WPP CEO Mark Read has worked to make the holding company faster, simpler and more collaborative.
Since taking on the top role a little over a year ago, Read reshaped the world’s largest holding company, notably folding creative agencies J. Walter Thompson into Wunderman and Young & Rubicam into VML. He also sold a majority stake in Kantar to Bain for $4 billion.
“Agencies are being disrupted like every business is being disrupted,” Read said. “But I’m positive about our ability to evolve to be the partner that clients need to succeed.”
Despite this streamlining, Read doesn’t want to diminish WPP’s agency brands. He wants clients to feel like they’re working with a WPP agency, with access to an underlying technology and data platform.
The plan is still a work in progress. In Q3, WPP’s revenue in North America slid 3.5%, an improvement over prior quarters but an indication the company still has a lot of work to do.
“We set out a three-year plan,” Read said. “It will take time.”
He caught up with AdExchanger.
AdExchanger: What’s the past year been like for you?
MARK READ: It’s been a busy, productive year. We started to see results in terms of relationships with clients, new business performance and growth. Performance in the United States has improved. The balance sheet is in a much stronger position with the Kantar transaction. We’re a simpler, more focused, client-centric, collaborative WPP.
Is WPP easy enough to navigate?
There will always be more tidying up. But we are simpler. We’ve integrated a lot of the analog [and] digital parts of our business. We’re organized more around clients and ideas than we are around channels.
What’s changed the most about WPP’s culture?
We’re building a culture that’s open and optimistic. Collaboration needs to be at the heart of that culture. Our clients want our people to work together.
Is that hard to do with agencies that inherently compete?
I don’t think agencies inherently compete. They may have been encouraged to compete, but it depends what incentives you give them.
We’ve been clear that we need fewer, stronger brands and smaller, specialist brands. I’d like nothing more than for WPP to be recognized as a company with strong brands.
How has WPP evolved its relationship with tech companies?
We need to be the best people working with Google, Facebook and other tech companies. It doesn’t mean we don’t have difficult conversations. But we have to have productive relationships.
Google is our second-largest client. That gives us insight into how they operate and tremendous credibility with clients.
Your competitors made acquisitions in the data space last year, but WPP has been quiet. What’s your data strategy?
Clients want data-driven insights and targeting, and they want to measure results. They don’t care whether we own a piece of data unless it delivers higher ROI.
Our investments go into stitching together technology. The real problem is data integration. If anything, it increases the role for agencies to understand the ROI of the platforms and how to allocate spend across them.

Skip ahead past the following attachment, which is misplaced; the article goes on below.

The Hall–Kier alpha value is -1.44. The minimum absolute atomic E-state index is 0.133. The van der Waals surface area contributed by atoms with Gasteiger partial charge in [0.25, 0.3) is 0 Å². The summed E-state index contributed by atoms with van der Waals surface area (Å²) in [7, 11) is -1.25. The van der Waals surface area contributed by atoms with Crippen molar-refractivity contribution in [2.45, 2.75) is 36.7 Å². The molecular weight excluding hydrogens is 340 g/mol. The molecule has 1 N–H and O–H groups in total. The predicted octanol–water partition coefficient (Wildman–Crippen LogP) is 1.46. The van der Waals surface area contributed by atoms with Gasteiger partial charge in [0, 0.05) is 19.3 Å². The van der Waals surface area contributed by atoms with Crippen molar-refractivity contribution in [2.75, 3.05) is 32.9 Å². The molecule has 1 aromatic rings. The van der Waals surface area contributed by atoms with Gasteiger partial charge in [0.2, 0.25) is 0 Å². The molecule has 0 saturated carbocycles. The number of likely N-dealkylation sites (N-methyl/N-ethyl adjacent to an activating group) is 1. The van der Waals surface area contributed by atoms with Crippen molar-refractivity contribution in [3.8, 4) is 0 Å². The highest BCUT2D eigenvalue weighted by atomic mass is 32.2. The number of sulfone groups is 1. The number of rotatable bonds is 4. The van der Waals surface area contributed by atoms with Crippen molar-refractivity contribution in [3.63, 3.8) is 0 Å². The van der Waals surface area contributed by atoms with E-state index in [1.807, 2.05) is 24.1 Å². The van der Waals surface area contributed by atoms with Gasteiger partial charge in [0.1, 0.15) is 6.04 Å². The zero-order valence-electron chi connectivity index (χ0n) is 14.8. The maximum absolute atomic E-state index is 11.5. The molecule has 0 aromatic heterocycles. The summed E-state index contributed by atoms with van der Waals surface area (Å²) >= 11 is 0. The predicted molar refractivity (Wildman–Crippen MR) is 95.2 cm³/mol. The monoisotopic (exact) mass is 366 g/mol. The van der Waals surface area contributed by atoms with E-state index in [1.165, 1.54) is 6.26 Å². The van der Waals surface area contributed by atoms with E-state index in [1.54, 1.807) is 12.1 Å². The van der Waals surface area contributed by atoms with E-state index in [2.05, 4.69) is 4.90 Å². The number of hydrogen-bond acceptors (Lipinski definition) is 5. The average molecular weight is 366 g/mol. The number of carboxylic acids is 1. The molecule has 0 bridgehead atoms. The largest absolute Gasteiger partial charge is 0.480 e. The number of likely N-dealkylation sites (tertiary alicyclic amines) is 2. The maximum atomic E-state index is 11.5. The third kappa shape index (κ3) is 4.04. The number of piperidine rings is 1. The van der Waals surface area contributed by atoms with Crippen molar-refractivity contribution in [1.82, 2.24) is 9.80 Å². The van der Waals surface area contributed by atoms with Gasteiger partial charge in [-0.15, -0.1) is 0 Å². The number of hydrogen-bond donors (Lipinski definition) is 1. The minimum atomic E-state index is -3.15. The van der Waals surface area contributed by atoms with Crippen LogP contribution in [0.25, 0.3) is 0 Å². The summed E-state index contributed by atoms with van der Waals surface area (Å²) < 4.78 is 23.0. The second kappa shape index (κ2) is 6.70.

What will WPP’s tech stack look like?
Our vision is one open platform that sits across WPP and enables the components to talk to each other. It’s the ability to combine data, optimize campaigns, measure results and derive insights.
It’s a significant effort and it will be a long-running competitive advantage. We’re really just getting started.
WPP has tried to centralize its technology capabilities before. How is this different?
We used to approach it company by company. Now we’re approaching it as WPP as a whole.
We have been in advertising and marketing technology for some time. Xaxis remains a success. We need to approach it as a business as a whole, but it takes time to put together.
What do WPP’s mergers last year say about the future of the creative business?
Creative agencies have specialized in producing assets for analog media. Demand for that has diminished. Platform and audience need to be much more integral to the creative brief. The separation of creative and media probably made life harder for the creative agencies. We need to integrate, perhaps not organizationally, but much more tightly in the work we do.
We needed to make some difficult decisions. My view is in the next three to five years, that will put us ahead of our competition. It was absolutely the right thing to do.
What do clients most want from WPP as a partner?
They’re looking for integration across their agency partners. Some clients have fewer agencies. They’re consolidating their activities. Cost is clearly at the top of their mind.
Speaking of cost, how does WPP push back on unfair demands in pitches?
The best clients choose their agencies based on the quality of the response and the team put forward. While price plays role, I very rarely see a pitch that’s just about price.
But it’s always a factor.
We have to be competitive. The market has been competitive.
Is WPP not participating in pitches led by Accenture?
I’ve been reported as saying that, but I don’t recall having said that. We do have concerns about sharing information with other companies and how that’s being used.
What’s WPP’s biggest opportunity in 2020?
To help create customer experiences. The commerce side of the business is a really big opportunity, because every company today is an ecommerce company.
And helping clients navigate the marketing technology landscape and embedding Adobe, Oracle and Salesforce in their marketing activities.
Sounds like consultant work. How do you get clients to pay you like a consulting firm?
A lot of it is consulting. We have tremendous depth of experience in that area around the world. That’s a growth driver as those companies grow.
Our margins are actually slightly better than Accenture’s margins.
This interview has been edited and condensed.